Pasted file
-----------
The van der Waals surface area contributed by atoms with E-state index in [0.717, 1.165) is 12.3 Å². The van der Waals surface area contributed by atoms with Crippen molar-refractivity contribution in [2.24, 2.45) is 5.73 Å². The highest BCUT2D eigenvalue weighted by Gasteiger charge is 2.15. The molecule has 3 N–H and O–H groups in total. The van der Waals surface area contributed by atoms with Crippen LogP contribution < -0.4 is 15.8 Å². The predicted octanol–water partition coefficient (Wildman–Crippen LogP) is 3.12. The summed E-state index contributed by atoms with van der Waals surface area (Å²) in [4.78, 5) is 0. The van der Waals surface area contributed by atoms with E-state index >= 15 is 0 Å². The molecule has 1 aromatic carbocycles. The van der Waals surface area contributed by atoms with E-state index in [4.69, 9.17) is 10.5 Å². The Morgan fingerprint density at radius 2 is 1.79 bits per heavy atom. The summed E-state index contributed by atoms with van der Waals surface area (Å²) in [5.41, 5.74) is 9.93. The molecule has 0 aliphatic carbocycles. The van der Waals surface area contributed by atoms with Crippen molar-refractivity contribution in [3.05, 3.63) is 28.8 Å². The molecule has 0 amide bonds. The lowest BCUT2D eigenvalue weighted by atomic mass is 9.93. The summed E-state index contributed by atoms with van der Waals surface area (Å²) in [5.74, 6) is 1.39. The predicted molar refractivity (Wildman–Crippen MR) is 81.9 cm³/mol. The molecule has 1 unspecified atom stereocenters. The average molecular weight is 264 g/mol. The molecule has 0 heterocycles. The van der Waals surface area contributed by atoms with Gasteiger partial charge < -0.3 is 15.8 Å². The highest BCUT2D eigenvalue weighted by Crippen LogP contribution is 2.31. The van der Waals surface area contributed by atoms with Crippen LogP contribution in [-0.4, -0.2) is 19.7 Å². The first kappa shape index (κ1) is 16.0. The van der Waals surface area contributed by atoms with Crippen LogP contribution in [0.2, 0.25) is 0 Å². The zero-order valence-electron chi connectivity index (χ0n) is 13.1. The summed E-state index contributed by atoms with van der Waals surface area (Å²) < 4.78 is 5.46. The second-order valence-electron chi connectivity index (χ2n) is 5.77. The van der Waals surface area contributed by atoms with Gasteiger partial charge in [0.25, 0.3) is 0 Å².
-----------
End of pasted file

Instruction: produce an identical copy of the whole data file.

The van der Waals surface area contributed by atoms with E-state index in [0.717, 1.165) is 12.3 Å². The van der Waals surface area contributed by atoms with Crippen molar-refractivity contribution in [2.24, 2.45) is 5.73 Å². The highest BCUT2D eigenvalue weighted by Gasteiger charge is 2.15. The molecule has 3 N–H and O–H groups in total. The van der Waals surface area contributed by atoms with Crippen LogP contribution < -0.4 is 15.8 Å². The predicted octanol–water partition coefficient (Wildman–Crippen LogP) is 3.12. The summed E-state index contributed by atoms with van der Waals surface area (Å²) in [4.78, 5) is 0. The van der Waals surface area contributed by atoms with E-state index >= 15 is 0 Å². The molecule has 1 aromatic carbocycles. The van der Waals surface area contributed by atoms with E-state index in [4.69, 9.17) is 10.5 Å². The Morgan fingerprint density at radius 2 is 1.79 bits per heavy atom. The summed E-state index contributed by atoms with van der Waals surface area (Å²) in [5.41, 5.74) is 9.93. The molecule has 0 aliphatic carbocycles. The van der Waals surface area contributed by atoms with Crippen molar-refractivity contribution in [3.05, 3.63) is 28.8 Å². The molecule has 0 amide bonds. The lowest BCUT2D eigenvalue weighted by atomic mass is 9.93. The summed E-state index contributed by atoms with van der Waals surface area (Å²) in [5.74, 6) is 1.39. The predicted molar refractivity (Wildman–Crippen MR) is 81.9 cm³/mol. The molecule has 1 unspecified atom stereocenters. The average molecular weight is 264 g/mol. The molecule has 0 heterocycles. The van der Waals surface area contributed by atoms with Gasteiger partial charge < -0.3 is 15.8 Å². The highest BCUT2D eigenvalue weighted by Crippen LogP contribution is 2.31. The van der Waals surface area contributed by atoms with Crippen LogP contribution in [-0.4, -0.2) is 19.7 Å². The first kappa shape index (κ1) is 16.0. The van der Waals surface area contributed by atoms with Crippen LogP contribution in [0.2, 0.25) is 0 Å². The zero-order valence-electron chi connectivity index (χ0n) is 13.1. The summed E-state index contributed by atoms with van der Waals surface area (Å²) < 4.78 is 5.46. The second-order valence-electron chi connectivity index (χ2n) is 5.77. The van der Waals surface area contributed by atoms with Gasteiger partial charge in [0.25, 0.3) is 0 Å².